Vultures are the master soarers in our sky, using thermals to gain altitude, rarely flapping, changing direction with a slight tip of their wide v-shaped wingspread. These were eyeing the far end of the beach.
I'd seen one soar past the evening the eagle family feasted, but it didn't land.
Today two settled there and spent some time on the rocks, one spreading its wings, warming and drying them, much like cormorants do, in the bright morning sun.
Getting a little closer I could see the other one was eating. They were higher up on the beach than where I'd seen the eagles feeding earlier, but I knew there had been several very high and low tides since then, typical for this time of year, almost certainly pieces of carcass would get washed around.
Like the eagle, it used its weight on the carcass to tear against. Vultures' beaks aren't as big or strong as those of eagles so they usually go for soft parts of carrion or wait until those have been exposed by other animals. The Turkey Vulture (Cathartes aura, or "purifying wind') does not kill animals, nor does it harass a dying one, in spite of its reputation. It can wait patiently for days for a sick or injured one to die though.
After this vulture took wing I got a closer look at what it had been standing on, pulling pieces from. The gray and black pattern of fur told me this had almost certainly once been a harbor seal (Phoca vitulina
Those 5-foot marine mammals are common residents of the Salish Sea, fishing and hauling-out offshore. Their primary predators are the 'transient' orcas, so-called because they range farther and less predictably than our 'resident' orcas (a misleading term since they leave the Salish Sea all winter). Even though all the orcas are the same species, they are distinctly different populations, and do not interbreed. Genetic analysis indicates this has been so for tens of thousands of years. They even have their own languages. Whereas the residents eat fish, and travel in large multi-family groups calling frequently to each other as they hunt and socialize, the transients live in small groups, and hunt large mammals, stalking them silently.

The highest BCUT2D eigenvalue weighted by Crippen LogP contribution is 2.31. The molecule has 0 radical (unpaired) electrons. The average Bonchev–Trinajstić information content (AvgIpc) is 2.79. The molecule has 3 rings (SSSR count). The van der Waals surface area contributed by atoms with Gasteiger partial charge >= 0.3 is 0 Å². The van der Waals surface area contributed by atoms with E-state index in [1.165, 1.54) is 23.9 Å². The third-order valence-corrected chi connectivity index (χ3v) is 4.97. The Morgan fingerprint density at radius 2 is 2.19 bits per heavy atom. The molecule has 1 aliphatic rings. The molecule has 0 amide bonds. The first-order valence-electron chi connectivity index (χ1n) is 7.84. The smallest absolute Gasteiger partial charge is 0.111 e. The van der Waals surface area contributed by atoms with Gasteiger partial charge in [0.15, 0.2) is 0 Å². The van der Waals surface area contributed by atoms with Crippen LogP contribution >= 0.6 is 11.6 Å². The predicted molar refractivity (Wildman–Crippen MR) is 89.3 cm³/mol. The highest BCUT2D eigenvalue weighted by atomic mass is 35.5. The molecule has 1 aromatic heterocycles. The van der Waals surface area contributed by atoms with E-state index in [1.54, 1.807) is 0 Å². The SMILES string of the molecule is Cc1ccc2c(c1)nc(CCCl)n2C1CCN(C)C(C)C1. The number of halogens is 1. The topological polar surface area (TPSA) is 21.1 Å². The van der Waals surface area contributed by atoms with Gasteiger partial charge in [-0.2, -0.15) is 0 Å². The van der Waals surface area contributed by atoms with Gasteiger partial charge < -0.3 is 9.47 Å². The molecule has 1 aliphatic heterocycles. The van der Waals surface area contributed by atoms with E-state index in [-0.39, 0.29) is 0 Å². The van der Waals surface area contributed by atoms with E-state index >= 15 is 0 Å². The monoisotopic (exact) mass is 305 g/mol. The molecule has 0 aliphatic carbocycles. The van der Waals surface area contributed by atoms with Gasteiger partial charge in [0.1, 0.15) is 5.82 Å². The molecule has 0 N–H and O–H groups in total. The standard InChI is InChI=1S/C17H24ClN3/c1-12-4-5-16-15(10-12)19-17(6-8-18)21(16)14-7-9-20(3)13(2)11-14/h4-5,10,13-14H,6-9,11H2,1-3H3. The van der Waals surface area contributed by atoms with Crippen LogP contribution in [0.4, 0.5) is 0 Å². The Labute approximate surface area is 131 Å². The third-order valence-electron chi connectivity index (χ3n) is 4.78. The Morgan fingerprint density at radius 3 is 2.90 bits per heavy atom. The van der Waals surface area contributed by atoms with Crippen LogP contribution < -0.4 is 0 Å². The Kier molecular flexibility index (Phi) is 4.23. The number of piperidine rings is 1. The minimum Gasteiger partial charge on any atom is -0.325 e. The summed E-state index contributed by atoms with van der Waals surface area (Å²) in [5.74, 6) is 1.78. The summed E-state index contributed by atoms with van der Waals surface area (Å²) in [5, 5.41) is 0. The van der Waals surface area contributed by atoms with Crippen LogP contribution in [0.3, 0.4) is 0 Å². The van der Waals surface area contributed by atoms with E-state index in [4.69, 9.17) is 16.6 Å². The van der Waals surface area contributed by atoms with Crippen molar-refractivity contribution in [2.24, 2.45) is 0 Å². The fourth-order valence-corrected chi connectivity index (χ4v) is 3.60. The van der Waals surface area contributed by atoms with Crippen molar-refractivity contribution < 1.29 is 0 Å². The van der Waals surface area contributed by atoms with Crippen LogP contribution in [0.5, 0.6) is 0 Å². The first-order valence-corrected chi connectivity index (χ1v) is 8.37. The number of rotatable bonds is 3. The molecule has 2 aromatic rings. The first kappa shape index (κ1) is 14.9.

These are Harbor Seals soaking up some sun on the rocks outside this bay. I took these photos while kayaking, on another occasion.
The pieces on the beach might have washed up after orcas had their fill out in the bay. All that was left in this piece was the skin and fur. The skeleton piece further down toward the water was gone entirely by now.
High tide brings in the small aquatic scavengers, like crabs, fish, various worms and even smaller creatures. Low tide is wide open for terrestrial ones, and even leftover portions of a seal provide lots of food for them. After these few days, not much was left useful to eagles or vultures.
I went away on a trip after this last day. When I walked the beach on my return, all signs of carcass were gone. A clean beach: completely recycled nutrients. The tides and waves and currents move material around, but it's the biological creatures, from huge eagles to microscopic bacteria, that really do the clean up.
For more about these animals: